This week's podcast is all about hypertension. Like a previous podcast, #13 on abscess management, this podcast is in response to a recent Skeptic's Guide to Emergency Medicine (SGEM) post that TOTAL EM was featured on. We want to add to that discussion by expanding on clinically important hypertension in the emergency department. This primer will most likely only be the start to future discussions on deeper reviews about hypertension that we need to be concerned about in emergencies.
First, the recent podcast regarding hypertension on the SGEM was concerning the ATACH-2 trial. In that podcast, we reviewed how intensive blood pressure lowering did not result in a decrease in death or disability compared to standard lowering. Listen to this podcast and read the blog for more details on this excellent in-depth review.
Now, we need to discuss the differences between emergent and non-emergent hypertension. There have been many names of differentiating the two but one way to separate them is calling it "clinically important hypertension." This avoids the whole "urgent" and "emergent" problems we face today. Instead, we think of this as if the hypertension is clinically important to the emergency setting. Although still not a perfect definition it reminds us how hypertension needs to be managed in the busy ED of today.
Essential hypertension does need to be managed, but on an outpatient setting. The patient presenting with a benign elevation of their blood pressure does not emergent intervention. Those patients who need our immediate care are obviously sick. This is probably the biggest take-home point that so many forget when managing patients. If they are without symptoms and otherwise look appropriate, they are most likely appropriate for discharge home with outpatient follow-up and management. There is an ACEP clinical guideline essentially stating the same for most cases. This policy also states that routine screening is not necessary. Another ACEP policy further supports avoiding over-treatment by discouraging rapid lowering of blood pressure in the asymptomatic patient. Remember that lowering blood pressure rapidly is not without its own risks and can lead to potentially serious harms to patients with unintended adverse events.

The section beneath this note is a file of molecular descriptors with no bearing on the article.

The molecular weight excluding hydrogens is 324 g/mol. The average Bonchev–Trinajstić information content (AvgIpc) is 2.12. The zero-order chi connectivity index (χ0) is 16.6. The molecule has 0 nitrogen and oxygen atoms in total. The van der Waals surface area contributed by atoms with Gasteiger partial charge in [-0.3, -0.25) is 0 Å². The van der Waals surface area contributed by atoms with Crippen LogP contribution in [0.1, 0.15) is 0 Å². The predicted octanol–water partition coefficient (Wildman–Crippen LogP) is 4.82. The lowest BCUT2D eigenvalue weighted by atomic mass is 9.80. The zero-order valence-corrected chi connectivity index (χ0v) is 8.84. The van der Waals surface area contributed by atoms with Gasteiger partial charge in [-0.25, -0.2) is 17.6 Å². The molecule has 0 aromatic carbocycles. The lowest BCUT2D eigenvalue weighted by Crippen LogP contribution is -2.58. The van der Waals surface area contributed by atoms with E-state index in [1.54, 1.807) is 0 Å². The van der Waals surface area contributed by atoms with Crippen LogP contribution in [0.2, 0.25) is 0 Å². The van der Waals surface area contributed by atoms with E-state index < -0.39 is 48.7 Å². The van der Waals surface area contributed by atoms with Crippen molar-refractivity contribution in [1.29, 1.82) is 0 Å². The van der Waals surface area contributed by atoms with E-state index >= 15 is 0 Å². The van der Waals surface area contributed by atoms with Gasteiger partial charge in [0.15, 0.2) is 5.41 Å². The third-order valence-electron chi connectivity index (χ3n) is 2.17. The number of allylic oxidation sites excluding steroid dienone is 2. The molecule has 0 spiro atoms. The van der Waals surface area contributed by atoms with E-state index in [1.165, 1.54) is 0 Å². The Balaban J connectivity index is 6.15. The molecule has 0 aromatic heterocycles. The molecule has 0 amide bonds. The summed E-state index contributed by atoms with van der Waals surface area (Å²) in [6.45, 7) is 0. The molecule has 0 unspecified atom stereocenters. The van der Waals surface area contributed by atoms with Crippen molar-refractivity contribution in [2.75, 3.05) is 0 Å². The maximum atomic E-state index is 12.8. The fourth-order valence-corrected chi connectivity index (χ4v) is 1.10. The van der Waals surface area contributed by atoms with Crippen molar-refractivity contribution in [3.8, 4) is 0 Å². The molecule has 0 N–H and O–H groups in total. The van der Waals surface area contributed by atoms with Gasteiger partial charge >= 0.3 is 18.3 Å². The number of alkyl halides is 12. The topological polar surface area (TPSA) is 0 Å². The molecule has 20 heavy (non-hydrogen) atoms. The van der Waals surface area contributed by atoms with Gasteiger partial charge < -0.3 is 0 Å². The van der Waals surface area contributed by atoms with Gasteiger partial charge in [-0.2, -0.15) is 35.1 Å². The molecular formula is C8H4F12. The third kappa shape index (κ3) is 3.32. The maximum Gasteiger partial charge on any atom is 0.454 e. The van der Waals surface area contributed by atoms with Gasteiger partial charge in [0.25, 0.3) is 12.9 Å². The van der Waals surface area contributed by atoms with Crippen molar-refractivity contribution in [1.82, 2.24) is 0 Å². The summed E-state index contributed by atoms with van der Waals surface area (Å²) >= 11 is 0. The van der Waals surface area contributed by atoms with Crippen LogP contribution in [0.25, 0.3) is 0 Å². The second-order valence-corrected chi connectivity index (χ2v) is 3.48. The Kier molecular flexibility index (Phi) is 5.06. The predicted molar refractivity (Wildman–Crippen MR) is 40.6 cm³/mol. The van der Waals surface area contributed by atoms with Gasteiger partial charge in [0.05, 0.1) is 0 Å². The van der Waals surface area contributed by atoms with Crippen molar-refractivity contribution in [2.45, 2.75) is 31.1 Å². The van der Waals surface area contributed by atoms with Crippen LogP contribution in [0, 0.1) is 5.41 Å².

When it comes to management of patients who have emergencies with a side of hypertension, as Scott Weingart would put it, there are several main points. Again, these patients will look sick. There are also the key points of pain control prior to giving anti-hypertensives with a goal of rapidly lowering the blood pressure by approximately 25% in the first hour. Scott Weingart also mentions medications in a quick review that is worth listening to in detail.
There are some other great reviews to look at when it comes to those clinically important hypertension cases. One update in a paper is located here which includes a nice quick review on key medications. Also check EM Updates which covers some of the main conditions and their first-line treatments. Another favorite review given its simplicity is from Urgent Care RAP which is more for those in the urgent care or fast track setting. However, definitely worth the listen and review for a quick update that still is available at this time as #FOAMed.
As mentioned above, we plan on returning to this topic most likely in stages so stay tuned. In the meantime there are a couple of upcoming events we will be attending. The first is SEMPA 360 located this year in Phoenix, Arizona and then the Podcasting Course in Lexington, Kentucky. If you are attending let us know as we would love to meet you.
Also please let us know what you think by giving us feedback here in the comments section or contacting us on Twitter or Facebook. Remember to look us up on Libsyn and on iTunes. If you have any questions you can also comment below, email at email@example.com, or send a message from the page. We hope to talk to everyone again soon. Until then, continue to provide total care everywhere.
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